Competitive Lending with Partial Knowledge of Loan Repayment (WP-08-11)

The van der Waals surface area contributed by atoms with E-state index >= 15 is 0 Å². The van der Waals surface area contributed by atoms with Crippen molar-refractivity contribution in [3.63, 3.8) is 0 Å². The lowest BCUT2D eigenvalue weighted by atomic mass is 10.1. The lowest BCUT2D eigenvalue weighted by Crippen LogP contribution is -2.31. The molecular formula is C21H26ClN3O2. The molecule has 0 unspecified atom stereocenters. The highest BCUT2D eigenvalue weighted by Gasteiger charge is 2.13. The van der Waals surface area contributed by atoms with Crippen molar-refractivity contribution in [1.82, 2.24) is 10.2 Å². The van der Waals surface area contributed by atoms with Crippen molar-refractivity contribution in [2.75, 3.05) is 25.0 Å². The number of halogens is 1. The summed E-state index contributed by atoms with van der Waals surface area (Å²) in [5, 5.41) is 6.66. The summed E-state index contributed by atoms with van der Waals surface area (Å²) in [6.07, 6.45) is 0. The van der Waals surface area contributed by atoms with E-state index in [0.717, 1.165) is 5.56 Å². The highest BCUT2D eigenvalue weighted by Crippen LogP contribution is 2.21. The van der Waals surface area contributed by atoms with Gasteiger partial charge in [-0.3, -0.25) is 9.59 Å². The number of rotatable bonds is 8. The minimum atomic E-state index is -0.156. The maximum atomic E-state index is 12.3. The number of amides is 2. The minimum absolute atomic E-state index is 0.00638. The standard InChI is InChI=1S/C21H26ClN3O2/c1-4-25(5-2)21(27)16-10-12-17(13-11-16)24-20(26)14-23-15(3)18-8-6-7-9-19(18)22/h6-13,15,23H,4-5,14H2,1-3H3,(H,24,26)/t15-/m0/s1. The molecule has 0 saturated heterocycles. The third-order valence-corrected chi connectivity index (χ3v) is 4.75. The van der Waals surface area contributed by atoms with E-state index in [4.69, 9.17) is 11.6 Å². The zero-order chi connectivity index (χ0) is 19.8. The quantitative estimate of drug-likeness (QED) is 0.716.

William A. Brock and Charles F. ManskiThe authors study a competitive credit market in which lenders, having partial knowledge of loan repayment, use a Bayesian, maximin, or minimax-regret criterion to make lending decisions. Lenders allocate endowments between loans and a safe investment, while borrowers demand loans to undertake investments. Borrowers may incompletely repay their loans when investment productivity turns out to be low ex-post. They characterize market equilibrium, the contracted repayment rate being the price variable that equilibrates loan supply and demand. They explore market dynamics when a credit market that is initially in steady state experiences an unanticipated shock that temporarily lowers the productivity of borrower investments. The shock reduces loan repayment and lenders, not knowing whether the shock is temporary, then reduce loan supply. The authors study two forms of government intervention to restore the steady state. One policy manipulates the return on the safe investment and the other guarantee a minimum loan return to lenders. They conclude that the minimum-return guarantee is preferable. This policy directly reduces lender ambiguity in a transparent manner.